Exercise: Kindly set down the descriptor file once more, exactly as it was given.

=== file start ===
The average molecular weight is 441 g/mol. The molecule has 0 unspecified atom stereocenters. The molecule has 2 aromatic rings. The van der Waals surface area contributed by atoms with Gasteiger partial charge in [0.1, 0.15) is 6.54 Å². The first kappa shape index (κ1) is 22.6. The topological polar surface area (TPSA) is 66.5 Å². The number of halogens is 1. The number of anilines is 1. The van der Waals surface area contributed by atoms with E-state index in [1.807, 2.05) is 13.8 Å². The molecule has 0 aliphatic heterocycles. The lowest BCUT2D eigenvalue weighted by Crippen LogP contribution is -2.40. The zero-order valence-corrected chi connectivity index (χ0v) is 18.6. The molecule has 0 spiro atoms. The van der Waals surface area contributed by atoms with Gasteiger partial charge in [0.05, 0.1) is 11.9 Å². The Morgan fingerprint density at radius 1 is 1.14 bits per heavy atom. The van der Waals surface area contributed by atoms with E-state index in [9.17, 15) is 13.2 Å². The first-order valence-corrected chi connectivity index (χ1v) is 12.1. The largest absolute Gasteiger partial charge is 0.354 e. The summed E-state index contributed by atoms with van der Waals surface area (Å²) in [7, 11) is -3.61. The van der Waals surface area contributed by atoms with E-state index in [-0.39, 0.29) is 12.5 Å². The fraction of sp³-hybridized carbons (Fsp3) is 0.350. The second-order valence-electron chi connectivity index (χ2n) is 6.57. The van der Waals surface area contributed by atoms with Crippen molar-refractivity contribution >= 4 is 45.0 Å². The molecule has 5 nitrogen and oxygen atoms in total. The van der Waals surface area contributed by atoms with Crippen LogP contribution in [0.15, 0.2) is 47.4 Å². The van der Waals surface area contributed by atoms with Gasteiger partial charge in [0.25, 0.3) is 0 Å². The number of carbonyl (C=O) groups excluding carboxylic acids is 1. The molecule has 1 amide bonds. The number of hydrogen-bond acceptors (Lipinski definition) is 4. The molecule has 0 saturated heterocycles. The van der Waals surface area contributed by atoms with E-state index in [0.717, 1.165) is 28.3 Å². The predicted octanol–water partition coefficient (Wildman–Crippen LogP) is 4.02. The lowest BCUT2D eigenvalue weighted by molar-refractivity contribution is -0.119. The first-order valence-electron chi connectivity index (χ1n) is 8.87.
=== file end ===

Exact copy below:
The average molecular weight is 441 g/mol. The molecule has 0 unspecified atom stereocenters. The molecule has 2 aromatic rings. The van der Waals surface area contributed by atoms with Gasteiger partial charge in [0.1, 0.15) is 6.54 Å². The first kappa shape index (κ1) is 22.6. The topological polar surface area (TPSA) is 66.5 Å². The number of halogens is 1. The number of anilines is 1. The van der Waals surface area contributed by atoms with E-state index in [1.807, 2.05) is 13.8 Å². The molecule has 0 aliphatic heterocycles. The lowest BCUT2D eigenvalue weighted by Crippen LogP contribution is -2.40. The zero-order valence-corrected chi connectivity index (χ0v) is 18.6. The molecule has 0 spiro atoms. The van der Waals surface area contributed by atoms with Gasteiger partial charge in [0.05, 0.1) is 11.9 Å². The Morgan fingerprint density at radius 1 is 1.14 bits per heavy atom. The van der Waals surface area contributed by atoms with E-state index in [9.17, 15) is 13.2 Å². The first-order valence-corrected chi connectivity index (χ1v) is 12.1. The largest absolute Gasteiger partial charge is 0.354 e. The summed E-state index contributed by atoms with van der Waals surface area (Å²) in [7, 11) is -3.61. The van der Waals surface area contributed by atoms with E-state index in [-0.39, 0.29) is 12.5 Å². The fraction of sp³-hybridized carbons (Fsp3) is 0.350. The second-order valence-electron chi connectivity index (χ2n) is 6.57. The van der Waals surface area contributed by atoms with Crippen molar-refractivity contribution >= 4 is 45.0 Å². The molecule has 5 nitrogen and oxygen atoms in total. The van der Waals surface area contributed by atoms with Crippen LogP contribution in [0.15, 0.2) is 47.4 Å². The van der Waals surface area contributed by atoms with Gasteiger partial charge in [0.25, 0.3) is 0 Å². The number of carbonyl (C=O) groups excluding carboxylic acids is 1. The molecule has 1 amide bonds. The number of hydrogen-bond acceptors (Lipinski definition) is 4. The molecule has 0 saturated heterocycles. The van der Waals surface area contributed by atoms with E-state index in [0.717, 1.165) is 28.3 Å². The predicted octanol–water partition coefficient (Wildman–Crippen LogP) is 4.02. The lowest BCUT2D eigenvalue weighted by molar-refractivity contribution is -0.119. The first-order valence-electron chi connectivity index (χ1n) is 8.87.